Raw food diets for companion carnivores: an untapped panacea or a disaster waiting to happen?

Conor O'Halloran

Research output: Contribution to journalArticlepeer-review

Abstract

Raw food feeding is the practice of providing domestic dogs and cats with a diet consisting primarily of uncooked meat, bones, and viscera (Schlesinger and Joffe, 2011; Freeman et al, 2013; Goh, 2016; Fredriksson-Ahomaa et al, 2017) Owners who feed their pets raw diets, alternatively referred to as either biologically appropriate raw feeding (BARF) or feeding raw meat based diets (RMBD), are divided into two groups: those
who choose to make homemade raw diets to feed their animals and those who predominately feed commercially available raw
food diets (Schlesinger and Joffe, 2011; Freeman et al, 2013; Goh, 2016; Fredriksson-Ahomaa et al, 2017). For both groups of owners in the UK, the majority of these diets are comprised of meat that has been deemed fit for human consumption, though in England and Wales, but not Scotland, under European Union Animal By-Products Regulations
(Regulation No 1069/2009) Category 3 material can also be fed raw to pets (Schlesinger and Joffe, 2011; Freeman et al, 2013; Goh,
2016; Fredriksson-Ahomaa et al, 2017). The practice of raw food feeding has becoming increasingly widespread in the UK and Europe as well as Australia and the USA during the last decade, very much in parallel with the changes in human dietary trends for more organic products and more ‘natural’ diets such as veganism (Laflamme et al, 2008). In the USA, sales of RMBD doubled in the five years to October 2017 while in the UK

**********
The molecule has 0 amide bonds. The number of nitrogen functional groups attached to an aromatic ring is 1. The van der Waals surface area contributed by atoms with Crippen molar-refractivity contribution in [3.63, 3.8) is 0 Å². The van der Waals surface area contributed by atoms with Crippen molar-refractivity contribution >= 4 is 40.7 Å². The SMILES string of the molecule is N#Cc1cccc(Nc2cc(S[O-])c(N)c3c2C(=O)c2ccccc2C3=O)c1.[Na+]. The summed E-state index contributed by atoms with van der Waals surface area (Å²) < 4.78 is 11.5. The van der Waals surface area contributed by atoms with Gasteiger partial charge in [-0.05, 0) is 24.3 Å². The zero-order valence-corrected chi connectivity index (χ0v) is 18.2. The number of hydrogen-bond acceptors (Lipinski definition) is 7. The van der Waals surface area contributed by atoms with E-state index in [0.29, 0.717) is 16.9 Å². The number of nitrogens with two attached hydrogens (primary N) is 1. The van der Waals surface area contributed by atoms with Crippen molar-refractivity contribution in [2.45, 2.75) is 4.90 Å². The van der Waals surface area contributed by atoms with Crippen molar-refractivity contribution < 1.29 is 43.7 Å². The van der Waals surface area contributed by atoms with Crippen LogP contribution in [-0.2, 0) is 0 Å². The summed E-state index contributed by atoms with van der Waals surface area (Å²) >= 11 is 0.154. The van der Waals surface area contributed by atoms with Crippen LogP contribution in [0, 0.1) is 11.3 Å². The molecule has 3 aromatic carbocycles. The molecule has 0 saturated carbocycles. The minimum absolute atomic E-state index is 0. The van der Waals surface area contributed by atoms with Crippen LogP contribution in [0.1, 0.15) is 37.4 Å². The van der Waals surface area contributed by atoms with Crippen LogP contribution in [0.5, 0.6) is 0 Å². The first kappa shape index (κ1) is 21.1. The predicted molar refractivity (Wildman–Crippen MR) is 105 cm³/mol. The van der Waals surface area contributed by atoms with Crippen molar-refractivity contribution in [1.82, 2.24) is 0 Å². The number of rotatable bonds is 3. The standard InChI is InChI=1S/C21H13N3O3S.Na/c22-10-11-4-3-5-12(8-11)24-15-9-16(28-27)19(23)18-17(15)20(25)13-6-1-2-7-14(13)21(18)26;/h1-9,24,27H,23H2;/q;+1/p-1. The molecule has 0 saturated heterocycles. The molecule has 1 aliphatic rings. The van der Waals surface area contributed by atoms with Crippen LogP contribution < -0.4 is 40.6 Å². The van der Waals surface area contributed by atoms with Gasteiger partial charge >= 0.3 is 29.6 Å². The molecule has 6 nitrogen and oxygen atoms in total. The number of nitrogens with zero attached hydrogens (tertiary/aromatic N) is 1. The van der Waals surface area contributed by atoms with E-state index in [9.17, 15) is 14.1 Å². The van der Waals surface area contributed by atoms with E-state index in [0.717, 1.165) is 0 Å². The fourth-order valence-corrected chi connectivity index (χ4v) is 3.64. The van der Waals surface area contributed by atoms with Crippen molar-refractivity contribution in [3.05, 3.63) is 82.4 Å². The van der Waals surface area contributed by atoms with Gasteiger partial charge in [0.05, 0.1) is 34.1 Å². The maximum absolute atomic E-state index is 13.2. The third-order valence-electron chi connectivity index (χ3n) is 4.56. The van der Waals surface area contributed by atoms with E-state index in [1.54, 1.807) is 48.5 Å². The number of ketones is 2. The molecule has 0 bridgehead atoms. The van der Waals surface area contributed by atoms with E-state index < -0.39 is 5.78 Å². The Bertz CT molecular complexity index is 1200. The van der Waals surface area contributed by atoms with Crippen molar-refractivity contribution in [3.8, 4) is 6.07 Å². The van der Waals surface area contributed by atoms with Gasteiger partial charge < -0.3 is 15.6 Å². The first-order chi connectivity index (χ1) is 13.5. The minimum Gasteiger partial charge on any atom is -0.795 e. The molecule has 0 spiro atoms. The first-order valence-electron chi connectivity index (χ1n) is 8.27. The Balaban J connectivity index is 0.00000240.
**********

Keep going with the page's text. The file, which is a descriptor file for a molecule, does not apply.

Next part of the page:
seven companies supplying RMBD were registered in 2007, which rose to more than 80 registered suppliers in 2018 (Wall, 2018).
In Europe, a study from The Netherlands found that 51% of dog owners fed their animals either completely or partially a RMBD,
while a survey of Australian cat breeders found that raw meat was fed as an integral constituent of the diet by 89% of respondents
(Shapiro et al, 2017). The most recent publication questioning owners over the internet about RMBD practices highlighted that
1-in-25 respondents had handled raw pet food in the previous 7 days (Raschkowan et al, 2018). People who feed their dogs and cats raw food diets do so for a multitude of reasons including, but not limited to, cultural trends; beliefs surrounding the health benefits; what is perceived to be
more natural for their pets; and allowing the pet to ‘stay in touch’ with their wild, pre-domesticated ancestry (Morgan et al, 2017).
However, there are concerns regarding the risk of food-borne illnesses, including zoonoses, and nutritional imbalances (Dodds,
2018). As such, the veterinary profession has not yet formed aconsensus regarding the best raw feeding advice for clients, and
practitioners may have strongly held personal opinions that may be in conflict with those held by clients and colleagues alike. This
short discussion aims to highlight and briefly explore the key areas of raw food feeding where there remains least consensus:
the possible risk of microbiological contamination of RMBD including by zoonotic agents; the evidence in support of the health
benefits for feeding RMBD; and the risks of nutritional deficiency
and/or excesses.
Original languageEnglish
JournalUK-VET Companion animal
DOIs
Publication statusPublished - 30 Mar 2020

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